P3 Wide color support offers a wider color range than standard sRBG displays for more vibrant and realistic colors.


MacBook Pro uses the redesigned Magic Keyboard first introduced on the 16-inch MacBook Pro. The Magic Keyboard eliminates the butterfly mechanism that Apple has been using since 2015, which is fraught with major malfunctions due to dust and other small particles.

The scissor mechanism on the MacBook Pro keyboard offers 1mm of key travel and stable key feel, plus it uses an Apple-designed rubber dome that stores more potential energy to press keys faster.

The keyboard also features backlit keys controlled by an ambient light sensor to illuminate the keys in dark rooms.

Touch Bar and Touch ID

All MacBook Pro models have a Touch Bar, a small OLED retina multi-touch display built into the keyboard where the function keys traditionally go. The Touch Bar is contextual and can perform a number of different functions on a Mac, depending on which app is used.

The Touch Bar is a matte-style display that blends well with the other keys on the keyboard and supports True Tone on all modern MacBook Pro machines, allowing white balance to be adjusted to ambient lighting conditions.

Interaction with the Touch Bar is done by tapping, swiping, and other multi-touch gestures with support for 10 fingers at a time.

13-inch MacBook Pro models also have a Touch ID fingerprint sensor located next to the Touch Bar above the keyboard. Touch ID is protected by a Secure Enclave that keeps your fingerprint data and personal information safe.

Touch ID on MacBook Pro can be used in place of a password, and placing a finger on the sensor unlocks the Mac. It also replaces a password for password-protected apps and can be used to make Apple Pay purchases in Safari.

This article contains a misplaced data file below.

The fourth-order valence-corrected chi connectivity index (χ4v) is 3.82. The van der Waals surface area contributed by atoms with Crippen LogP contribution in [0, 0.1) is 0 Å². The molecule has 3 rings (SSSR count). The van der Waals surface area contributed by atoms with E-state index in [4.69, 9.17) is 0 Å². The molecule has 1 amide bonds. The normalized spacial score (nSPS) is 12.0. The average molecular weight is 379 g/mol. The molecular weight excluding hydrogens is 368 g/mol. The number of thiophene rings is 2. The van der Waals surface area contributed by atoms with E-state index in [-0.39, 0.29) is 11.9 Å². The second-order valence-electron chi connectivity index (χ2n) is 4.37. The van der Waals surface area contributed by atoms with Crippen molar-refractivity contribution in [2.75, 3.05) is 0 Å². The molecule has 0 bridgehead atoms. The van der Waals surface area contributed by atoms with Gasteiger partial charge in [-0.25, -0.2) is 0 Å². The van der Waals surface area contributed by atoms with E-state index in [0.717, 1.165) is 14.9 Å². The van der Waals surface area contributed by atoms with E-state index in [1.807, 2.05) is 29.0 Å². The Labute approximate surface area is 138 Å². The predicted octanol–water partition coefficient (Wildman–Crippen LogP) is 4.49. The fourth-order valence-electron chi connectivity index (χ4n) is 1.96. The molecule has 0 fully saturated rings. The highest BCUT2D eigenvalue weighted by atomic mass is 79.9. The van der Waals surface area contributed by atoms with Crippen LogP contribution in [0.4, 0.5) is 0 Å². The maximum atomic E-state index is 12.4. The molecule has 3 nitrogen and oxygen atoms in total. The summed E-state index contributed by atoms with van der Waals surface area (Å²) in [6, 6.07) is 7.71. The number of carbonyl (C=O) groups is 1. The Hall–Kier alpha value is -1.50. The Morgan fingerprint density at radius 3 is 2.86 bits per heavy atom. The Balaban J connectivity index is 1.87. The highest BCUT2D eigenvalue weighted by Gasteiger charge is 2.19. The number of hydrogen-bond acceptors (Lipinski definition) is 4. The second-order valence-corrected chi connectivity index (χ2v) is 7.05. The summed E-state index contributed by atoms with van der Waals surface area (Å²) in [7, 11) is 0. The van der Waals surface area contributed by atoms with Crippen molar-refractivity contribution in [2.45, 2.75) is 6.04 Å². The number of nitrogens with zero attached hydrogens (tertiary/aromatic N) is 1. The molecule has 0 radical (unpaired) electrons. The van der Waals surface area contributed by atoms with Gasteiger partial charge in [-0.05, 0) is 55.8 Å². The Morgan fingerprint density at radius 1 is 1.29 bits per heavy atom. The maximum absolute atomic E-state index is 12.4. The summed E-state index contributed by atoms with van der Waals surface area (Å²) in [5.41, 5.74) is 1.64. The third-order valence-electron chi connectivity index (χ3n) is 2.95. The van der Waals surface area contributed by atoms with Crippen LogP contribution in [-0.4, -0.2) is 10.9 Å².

The MacBook Pro features a large Force Touch trackpad that lacks traditional buttons and is instead powered by an array of Force Sensors, allowing users to press anywhere on the trackpad to get the same response.

A magnet-powered Taptic Engine provides users with haptic feedback when using the trackpad, replacing the feeling of pressing a physical button. The Force Touch trackpad supports a light press used as a regular click, and is used in conjunction with a deeper press or a “force click” as a separate gesture that does things like presenting definitions for a highlighted word.


The entry-level 13-inch MacBook Pro models with the M1 chip feature Thunderbolt transfer speeds of up to 40 Gb/s and two USB-C ports with USB 4 and Thunderbolt 3 support for USB transfer speeds. 10Gb/s. With Thunderbolt 3, MacBook Pro models can support a single 6K display at 60Hz.

Apple says the M1 MacBook Pro is limited to a single display up to 6K resolution, but using DisplayPort adapters, the M1 MacBook Air and MacBook Pro models can drive up to five external displays. This is only possible when using a mix of 4K and 1080p displays, as the Thunderbolt ports do not have the bandwidth to run five 4K displays.

High-end Intel MacBook Pro models have four Thunderbolt 3 ports. Every port on MacBook Pro models is the same and can be used for the same functions, so each can be used to power the machine. All ports support the following connections: power, Thunderbolt, USB, DisplayPort, HDMI and VGA.